China’s factory activity is likely to have shown no growth in October and edged close to contraction, economists said in response to a poll on Friday.
The poll forecasted the official Purchasing Manager’s Index (PMI) to be 50.0 in October, down from 50.1 in September and teetering on the edge of decline.
The 50-point mark separates contraction from growth.
Covid Batters Confidence
The world’s second-largest economy has continued to fight its spread with lockdowns, mass testing and quarantines, which has hit economic growth and caused significant disruption to businesses.
Optimism among US businesses in China has hit record low levels, an annual survey showed on Friday, while weak global demand also weighs heavily on exports.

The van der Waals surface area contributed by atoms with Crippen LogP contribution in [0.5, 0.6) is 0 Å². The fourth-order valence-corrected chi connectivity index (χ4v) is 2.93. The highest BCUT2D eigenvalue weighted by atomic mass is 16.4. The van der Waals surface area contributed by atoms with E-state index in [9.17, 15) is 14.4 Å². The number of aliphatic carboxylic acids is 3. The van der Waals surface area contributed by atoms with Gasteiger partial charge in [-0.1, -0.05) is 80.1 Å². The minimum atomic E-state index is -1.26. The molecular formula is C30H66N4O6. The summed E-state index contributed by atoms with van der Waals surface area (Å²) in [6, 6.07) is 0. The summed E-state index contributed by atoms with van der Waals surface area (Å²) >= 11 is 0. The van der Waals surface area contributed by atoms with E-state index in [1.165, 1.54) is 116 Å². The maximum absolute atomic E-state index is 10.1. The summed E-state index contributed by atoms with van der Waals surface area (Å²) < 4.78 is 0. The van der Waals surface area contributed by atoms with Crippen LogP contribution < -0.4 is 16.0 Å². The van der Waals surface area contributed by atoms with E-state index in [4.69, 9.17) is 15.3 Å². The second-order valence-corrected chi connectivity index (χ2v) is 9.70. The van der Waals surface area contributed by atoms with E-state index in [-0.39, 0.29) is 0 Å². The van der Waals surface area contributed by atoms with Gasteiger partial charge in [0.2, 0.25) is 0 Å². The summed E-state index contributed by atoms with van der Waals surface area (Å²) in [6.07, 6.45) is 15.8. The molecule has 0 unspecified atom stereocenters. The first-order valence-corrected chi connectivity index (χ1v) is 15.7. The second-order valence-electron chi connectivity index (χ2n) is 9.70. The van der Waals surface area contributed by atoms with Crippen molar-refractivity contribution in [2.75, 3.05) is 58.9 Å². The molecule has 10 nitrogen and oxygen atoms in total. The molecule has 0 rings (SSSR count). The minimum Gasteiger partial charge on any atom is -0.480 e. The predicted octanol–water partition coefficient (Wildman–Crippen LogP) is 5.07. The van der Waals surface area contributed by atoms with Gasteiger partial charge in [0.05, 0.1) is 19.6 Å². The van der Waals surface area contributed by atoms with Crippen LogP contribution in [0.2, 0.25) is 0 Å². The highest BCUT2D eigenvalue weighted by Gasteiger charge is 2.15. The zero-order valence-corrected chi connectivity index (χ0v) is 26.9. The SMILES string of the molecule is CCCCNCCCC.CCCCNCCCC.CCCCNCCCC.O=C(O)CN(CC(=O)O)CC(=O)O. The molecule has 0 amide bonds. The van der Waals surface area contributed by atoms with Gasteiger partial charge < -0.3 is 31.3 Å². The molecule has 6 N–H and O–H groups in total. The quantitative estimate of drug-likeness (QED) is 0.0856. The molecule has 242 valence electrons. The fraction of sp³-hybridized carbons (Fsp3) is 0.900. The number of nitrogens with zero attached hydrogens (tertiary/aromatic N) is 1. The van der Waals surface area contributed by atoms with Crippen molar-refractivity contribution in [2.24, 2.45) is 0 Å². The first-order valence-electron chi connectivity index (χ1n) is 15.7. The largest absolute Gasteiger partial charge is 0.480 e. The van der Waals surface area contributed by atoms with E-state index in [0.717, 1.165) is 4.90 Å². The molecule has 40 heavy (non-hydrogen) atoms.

On Thursday, data showed profits at China’s industrial firms shrank at a faster pace in January-September.
No End In Sight
Economists do not expect Covid-19 measures to ease anytime soon after the Communist Party Congress concluded over that containing Covid-19 will take precedence over economic growth.
“In terms of zero-Covid, the signals, coming out from the congress, suggest that it will still be here to stay for some time. And we think any meaningful shift away from that will only happen in 2024,” said Sheana Yue, China economist at Capital Economics.
Chinese cities from Wuhan in central China to Xining in the northwest are doubling down on Covid curbs, sealing up buildings, locking down districts and throwing millions into distress.
“China’s struggling growth trajectory is not just about Covid-related restrictions,” said analysts at Oxford Economics in a research note.
“The economy is facing significant structural headwinds that will limit GDP growth. We forecast China’s growth will average about 4%-4.5% over the next five years or so.”
The official manufacturing PMI, which largely focuses on big and state-owned firms, and its survey for the services sector, will be released on Monday.
- Reuters, with additional editing from Alfie Habershon